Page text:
Carbon Capture and Storage technology, or CCS, has been identified as one of the most promising technologies to make a significant contribution to worldwide efforts to mitigate climate change by reducing emissions from large industrial facilities. Beginning in 2015, Shell's Carbon Capture and Storage Project, called Quest, will capture more than one million tonnes of CO2 per year from the Scotford Upgrader in Alberta, Canada and store it deep underground, beneath several layers of impermeable rock layers. The Quest Project will be the first CCS Project in the world to be implemented at an oil sands upgrading operation. View this short animation to find out how the Quest Project will use existing technologies used in the oil and gas industry for decades to: capture, transport and inject CO2 safely and permanently more than two km underground. 
 

 

Webinar: What is Climate Leadership? Examples and Lessons Learned in Supply Chain Management

Promoted in Energy Efficiency section: 
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Two 2013 Climate Leadership Award winners in the supply chain category will discuss how they set aggressive greenhouse gas reduction goals and how they are at the leading edge of managing GHGs in their organizational supply chains.Mike Ray, Vice President of Business Integration and Transformation, IBM Integrated Supply ChainAndy Renger, Supply Chain Manager, San Diego Gas & ElectricREGISTER FOR THE WEBINAR https://www2.gotomeeting.com/register/606192074]

Two 2013 Climate Leadership Award winners in the supply chain category will discuss how they set aggressive greenhouse gas reduction goals and how they are at the leading edge of managing GHGs in their organizational supply chains.
Mike Ray, Vice President of Business Integration and Transformation, IBM Integrated Supply Chain
Andy Renger, Supply Chain Manager, San Diego Gas & Electric
REGISTER FOR THE WEBINAR https://www2.gotomeeting.com/register/606192074

Climate Leadership Awards

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Fifteen organizations and two individuals have been honored with Climate Leadership Awards for their accomplishments in driving climate action and reducing greenhouse gas emissions. The awards are given by EPA's Center for Corporate Climate Leadership, with C2ES and two other nonprofits. Awardees come from a wide array of sectors, including finance, manufacturing, retail, technology, higher education and local government.
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The “Instability Ingredient” and Business Risk

Businesses have always had to predict and manage risks. Those risks include the potential impact of extreme weather such as floods, storms and drought on a company's supply chain, power supply, and property.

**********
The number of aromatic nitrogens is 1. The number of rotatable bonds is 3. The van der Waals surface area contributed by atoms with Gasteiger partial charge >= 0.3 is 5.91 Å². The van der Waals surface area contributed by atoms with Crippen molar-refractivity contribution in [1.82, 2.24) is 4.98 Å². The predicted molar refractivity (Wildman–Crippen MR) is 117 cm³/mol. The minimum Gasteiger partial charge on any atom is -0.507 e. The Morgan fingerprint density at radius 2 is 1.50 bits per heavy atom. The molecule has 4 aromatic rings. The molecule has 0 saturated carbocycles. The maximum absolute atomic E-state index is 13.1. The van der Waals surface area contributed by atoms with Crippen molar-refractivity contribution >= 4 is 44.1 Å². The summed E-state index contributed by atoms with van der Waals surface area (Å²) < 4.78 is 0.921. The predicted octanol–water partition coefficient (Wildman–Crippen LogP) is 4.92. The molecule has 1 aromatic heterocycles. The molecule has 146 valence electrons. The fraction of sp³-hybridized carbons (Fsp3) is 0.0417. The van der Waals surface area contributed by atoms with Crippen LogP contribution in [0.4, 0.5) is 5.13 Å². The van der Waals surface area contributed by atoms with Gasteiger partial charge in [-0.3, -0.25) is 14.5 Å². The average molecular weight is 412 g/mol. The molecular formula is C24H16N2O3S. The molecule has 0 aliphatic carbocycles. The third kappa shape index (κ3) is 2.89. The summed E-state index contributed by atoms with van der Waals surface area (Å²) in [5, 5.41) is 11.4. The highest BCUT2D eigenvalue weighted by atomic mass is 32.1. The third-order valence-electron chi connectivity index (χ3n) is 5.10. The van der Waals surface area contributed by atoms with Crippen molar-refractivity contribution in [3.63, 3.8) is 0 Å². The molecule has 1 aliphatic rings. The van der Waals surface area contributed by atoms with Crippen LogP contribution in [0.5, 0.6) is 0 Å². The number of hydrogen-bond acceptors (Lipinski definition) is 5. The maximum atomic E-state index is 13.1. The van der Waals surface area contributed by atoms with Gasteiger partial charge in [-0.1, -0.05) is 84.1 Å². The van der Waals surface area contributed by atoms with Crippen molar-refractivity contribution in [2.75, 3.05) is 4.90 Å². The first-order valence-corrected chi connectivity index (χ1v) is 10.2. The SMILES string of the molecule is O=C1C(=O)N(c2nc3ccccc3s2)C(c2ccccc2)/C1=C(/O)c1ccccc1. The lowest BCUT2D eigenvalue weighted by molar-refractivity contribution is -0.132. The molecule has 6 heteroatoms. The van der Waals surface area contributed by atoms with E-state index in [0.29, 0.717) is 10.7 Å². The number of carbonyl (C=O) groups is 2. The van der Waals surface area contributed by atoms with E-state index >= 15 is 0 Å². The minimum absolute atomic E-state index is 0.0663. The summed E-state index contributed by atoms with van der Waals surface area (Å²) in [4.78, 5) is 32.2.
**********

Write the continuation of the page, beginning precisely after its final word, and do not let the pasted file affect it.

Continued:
But now companies must find a way to factor in the "instability ingredient" -- climate change -- which is likely to make weather more unpredictable, extreme -- and costly -- in the future.

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Market Based Climate Mitigation Policies In Emerging Economies

Market Based Climate Mitigation Policies In Emerging Economies

December 2012

by Sara Moarif and Namrata Patodia Rastogi

Download the full report (PDF)

Press Release

Summary

Used by governments for decades, market-based policies are mechanisms to control environmental pollution at various leverage points. They work by changing relative prices – raising the cost of emissions-intensive activities and/or lowering the cost of lower-emitting alternatives – to provide producers and consumers with a financial incentive to adopt the latter. Policies that can be considered market-based include taxes and fees, subsidies, and the use of pollution control trading systems. Market-based policy instruments provide financial incentive to elicit specific behavior from entities responsible for greenhouse gas (GHG) emissions, whether consumers or producers.

This brief provides an overview of market-based policies aimed at reducing GHG emissions in several major emerging economies: Brazil, China, India, South Africa and South Korea. By implementing regulatory and marketbased policy instruments across their economies, these countries are seeking to promote cleaner technologies and behavior change while also promoting economic development and growth.

Sara Moarif
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Climate silence will cost the United States

I recently replied to ta question on the National Journal blog, "How is the absence of discussion about global warming going to affect our ability to do something about it?"

You can read more on the original blog post and other responses at the National Journal.

Here is my response:

Patience and policy needed on drive toward sustainability

I recently responded to a question on the National Journal blog, "What 's holding back electric cars?"

You can read more on the original blog post and other responses at the National Journal.

Here is my response:

Companies seeing impacts of climate change

At a time when the climate issue is being overshadowed in capitals around the world by economic concerns, some may be surprised that interest in climate change in both the investor and corporate communities remains strong. In a recent survey of the world’s 500 largest companies, 96 percent of the 379 responding said that climate change is dealt with at the senior executive or board level, while 78 percent have integrated climate change into their business strategies. In the same survey, 37 percent say the impacts of climate change are already affecting their operations, up sharply from just 10 percent two years ago.

To understand why, just look at the numbers.